While Faria adamantly opposes asking patients if they own firearms, Larkin says he often does.
"I ask people if they have access to firearms, if they have firearms in their house, and I can admit them [to the hospital] for a short stay against their will if I think they could be a threat to themselves or others," he says. "Only recently have we realized how many patients are suicidal. We reported that of patients who come into the ED for routine stuff — headaches, asthma, sprains — about 8% have suicidal thoughts, and about 2% actually have a plan, but that's not routinely picked up by staff because they're focusing on the complaint they come in with."2
Larkin says it's not unusual for him to see patients come in with gunshot wounds, have their injuries treated — and sometimes their lives saved, only to return again a month or year later with another gun-related injury.
"As a physician I feel ineffective," says Larkin. "We are closing the barn door after the horses run free — we don't seem to want to invest in prevention to control injuries, but we're willing to spend millions of dollars on trauma centers to treat the consequences."
Doctors ask about guns, 'violate boundaries'
"I think the gun control issue is a political and constitutional issue, and it is very dangerous for physicians to get involved in it," says Faria. "In the Soviet Union, you saw the perversion of psychology so that it could be used against dissidents. It's the same thing with the gun control issue today — doctors have too much moral authority to influence their patients."
Gun violence, like any other type of violence, is a grave public health concern, Faria says.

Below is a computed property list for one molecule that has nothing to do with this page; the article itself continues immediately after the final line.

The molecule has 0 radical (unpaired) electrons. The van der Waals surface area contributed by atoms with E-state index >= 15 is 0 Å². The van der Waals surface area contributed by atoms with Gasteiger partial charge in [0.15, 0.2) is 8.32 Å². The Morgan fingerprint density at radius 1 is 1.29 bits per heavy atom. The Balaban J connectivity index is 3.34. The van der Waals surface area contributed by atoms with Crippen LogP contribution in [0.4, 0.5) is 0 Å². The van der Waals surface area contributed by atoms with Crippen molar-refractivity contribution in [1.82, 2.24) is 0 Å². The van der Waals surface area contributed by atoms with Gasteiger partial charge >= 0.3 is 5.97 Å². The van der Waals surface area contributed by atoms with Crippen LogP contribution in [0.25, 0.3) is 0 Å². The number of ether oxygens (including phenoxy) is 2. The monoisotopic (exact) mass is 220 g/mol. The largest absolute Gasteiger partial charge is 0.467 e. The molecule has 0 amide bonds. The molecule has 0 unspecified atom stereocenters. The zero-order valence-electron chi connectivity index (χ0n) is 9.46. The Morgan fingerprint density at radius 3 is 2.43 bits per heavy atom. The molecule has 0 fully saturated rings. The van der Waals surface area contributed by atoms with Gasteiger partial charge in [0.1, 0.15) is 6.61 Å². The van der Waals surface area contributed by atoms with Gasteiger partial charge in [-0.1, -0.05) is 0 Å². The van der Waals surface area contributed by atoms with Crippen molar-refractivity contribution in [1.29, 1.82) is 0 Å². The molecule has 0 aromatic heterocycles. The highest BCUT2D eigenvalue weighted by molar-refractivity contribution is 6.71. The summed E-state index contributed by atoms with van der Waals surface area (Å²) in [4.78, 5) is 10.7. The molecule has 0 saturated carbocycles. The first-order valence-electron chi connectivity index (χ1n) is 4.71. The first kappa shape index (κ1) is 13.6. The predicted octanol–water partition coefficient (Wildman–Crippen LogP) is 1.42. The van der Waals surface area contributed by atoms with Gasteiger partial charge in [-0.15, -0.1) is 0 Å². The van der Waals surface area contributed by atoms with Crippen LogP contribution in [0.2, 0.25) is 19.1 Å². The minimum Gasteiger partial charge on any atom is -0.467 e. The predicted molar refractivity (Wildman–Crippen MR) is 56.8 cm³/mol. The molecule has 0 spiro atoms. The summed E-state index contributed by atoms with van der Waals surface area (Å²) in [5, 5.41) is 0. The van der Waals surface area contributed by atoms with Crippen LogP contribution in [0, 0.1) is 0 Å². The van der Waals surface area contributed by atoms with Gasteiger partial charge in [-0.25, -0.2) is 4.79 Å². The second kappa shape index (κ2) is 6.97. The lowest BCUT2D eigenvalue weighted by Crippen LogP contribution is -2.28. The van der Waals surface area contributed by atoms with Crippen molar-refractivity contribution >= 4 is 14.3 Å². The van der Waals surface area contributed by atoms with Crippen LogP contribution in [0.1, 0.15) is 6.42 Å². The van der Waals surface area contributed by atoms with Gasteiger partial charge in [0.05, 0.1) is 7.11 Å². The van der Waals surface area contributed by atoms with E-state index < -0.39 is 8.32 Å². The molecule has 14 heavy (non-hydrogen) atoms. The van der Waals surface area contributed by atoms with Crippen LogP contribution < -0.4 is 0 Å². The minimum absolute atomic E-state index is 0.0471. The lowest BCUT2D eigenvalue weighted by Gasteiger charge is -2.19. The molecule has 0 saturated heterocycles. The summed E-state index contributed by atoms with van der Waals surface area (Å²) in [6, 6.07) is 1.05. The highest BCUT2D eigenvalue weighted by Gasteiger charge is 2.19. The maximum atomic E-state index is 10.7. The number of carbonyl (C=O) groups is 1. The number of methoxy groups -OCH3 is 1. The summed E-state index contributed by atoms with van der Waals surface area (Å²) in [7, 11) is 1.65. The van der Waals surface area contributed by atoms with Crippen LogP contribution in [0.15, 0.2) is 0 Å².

"I was a neurosurgeon before I retired, and I was often called in the middle of the night to operate on someone who had been shot, so I know it is a problem," he says. "But the problem is the violence. Not the guns. Gun control is a political issue, not a medical or ethics issue."
Physicians should stick to health care, he insists. To do otherwise "can become a boundary violation — a physician using his influence with his patients to sell a political idea," he says.
"The American Medical Association has imposed its anti-gun bias on doctors, and for doctors to impose their bias on patients is unethical," he asserts. "Are physicians going to also inquire about the storage of household cleaning agents, or matches, and about swimming pools? More youngsters die annually of poisoning, fires, and drowning than of firearm injuries."
What's the role of physicians?
Physicians for Social Responsibility advocates against violence prevention and was involved in gun control for some time, McCally says, in an effort to have gun violence seen as a public health issue.
"Medicine deals with treating gunshot injuries, but what's the role of physicians who also have public health responsibilities and work in the public health paradigm?" he asks. "Even though we are clinicians, that argument became the argument for dealing with gun violence as a public health issue."
McCally says Physicians for Social Responsibility found its efforts in the gun control arena pitted it against the juggernaut of the National Rifle Association (NRA).
"When you get into the politics of gun control, you end up engaged with the NRA, and we've never won that," McCally says. "Now, if you could somehow position that the NRA stance is unethical, that would be a useful contribution."
In recent years, two organizations of physicians interested in the gun control issue were organized — Doctors for Sensible Gun Laws, a collaboration stemming from KeepAndBearArms.com, and Doctors Against Handgun Injury, a division of the New York Academy of Medicine.
Both organizations are currently inactive.